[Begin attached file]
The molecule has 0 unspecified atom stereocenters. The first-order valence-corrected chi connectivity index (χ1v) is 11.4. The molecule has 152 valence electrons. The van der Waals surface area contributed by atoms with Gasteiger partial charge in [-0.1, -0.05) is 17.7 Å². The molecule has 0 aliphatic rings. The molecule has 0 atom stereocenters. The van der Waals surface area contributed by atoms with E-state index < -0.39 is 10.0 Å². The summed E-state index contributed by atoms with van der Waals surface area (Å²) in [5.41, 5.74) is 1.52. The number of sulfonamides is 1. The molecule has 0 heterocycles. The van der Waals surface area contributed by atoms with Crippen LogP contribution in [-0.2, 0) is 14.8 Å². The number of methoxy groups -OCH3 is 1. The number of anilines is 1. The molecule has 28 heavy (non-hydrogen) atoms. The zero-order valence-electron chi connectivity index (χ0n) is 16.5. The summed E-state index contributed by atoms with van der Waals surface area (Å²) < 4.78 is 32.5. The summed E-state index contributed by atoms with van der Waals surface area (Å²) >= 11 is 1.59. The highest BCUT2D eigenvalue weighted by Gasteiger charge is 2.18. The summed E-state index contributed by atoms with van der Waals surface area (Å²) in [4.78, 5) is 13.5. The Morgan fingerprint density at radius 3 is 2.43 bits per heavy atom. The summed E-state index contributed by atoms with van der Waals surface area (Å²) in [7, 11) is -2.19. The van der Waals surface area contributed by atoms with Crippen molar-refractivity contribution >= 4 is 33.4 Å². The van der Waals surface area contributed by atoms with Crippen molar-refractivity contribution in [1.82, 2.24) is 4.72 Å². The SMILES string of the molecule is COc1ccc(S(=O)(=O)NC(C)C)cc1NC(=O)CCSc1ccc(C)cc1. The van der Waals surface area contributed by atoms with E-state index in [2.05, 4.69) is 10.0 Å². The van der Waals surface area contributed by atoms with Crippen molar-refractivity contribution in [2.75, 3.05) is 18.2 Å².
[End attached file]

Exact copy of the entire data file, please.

The molecule has 0 unspecified atom stereocenters. The first-order valence-corrected chi connectivity index (χ1v) is 11.4. The molecule has 152 valence electrons. The van der Waals surface area contributed by atoms with Gasteiger partial charge in [-0.1, -0.05) is 17.7 Å². The molecule has 0 aliphatic rings. The molecule has 0 atom stereocenters. The van der Waals surface area contributed by atoms with E-state index < -0.39 is 10.0 Å². The summed E-state index contributed by atoms with van der Waals surface area (Å²) in [5.41, 5.74) is 1.52. The number of sulfonamides is 1. The molecule has 0 heterocycles. The van der Waals surface area contributed by atoms with Crippen LogP contribution in [-0.2, 0) is 14.8 Å². The number of methoxy groups -OCH3 is 1. The number of anilines is 1. The molecule has 28 heavy (non-hydrogen) atoms. The zero-order valence-electron chi connectivity index (χ0n) is 16.5. The summed E-state index contributed by atoms with van der Waals surface area (Å²) < 4.78 is 32.5. The summed E-state index contributed by atoms with van der Waals surface area (Å²) >= 11 is 1.59. The highest BCUT2D eigenvalue weighted by Gasteiger charge is 2.18. The summed E-state index contributed by atoms with van der Waals surface area (Å²) in [4.78, 5) is 13.5. The Morgan fingerprint density at radius 3 is 2.43 bits per heavy atom. The summed E-state index contributed by atoms with van der Waals surface area (Å²) in [7, 11) is -2.19. The van der Waals surface area contributed by atoms with Crippen molar-refractivity contribution >= 4 is 33.4 Å². The van der Waals surface area contributed by atoms with Crippen molar-refractivity contribution in [1.82, 2.24) is 4.72 Å². The SMILES string of the molecule is COc1ccc(S(=O)(=O)NC(C)C)cc1NC(=O)CCSc1ccc(C)cc1. The van der Waals surface area contributed by atoms with E-state index in [2.05, 4.69) is 10.0 Å². The van der Waals surface area contributed by atoms with Crippen molar-refractivity contribution in [2.75, 3.05) is 18.2 Å².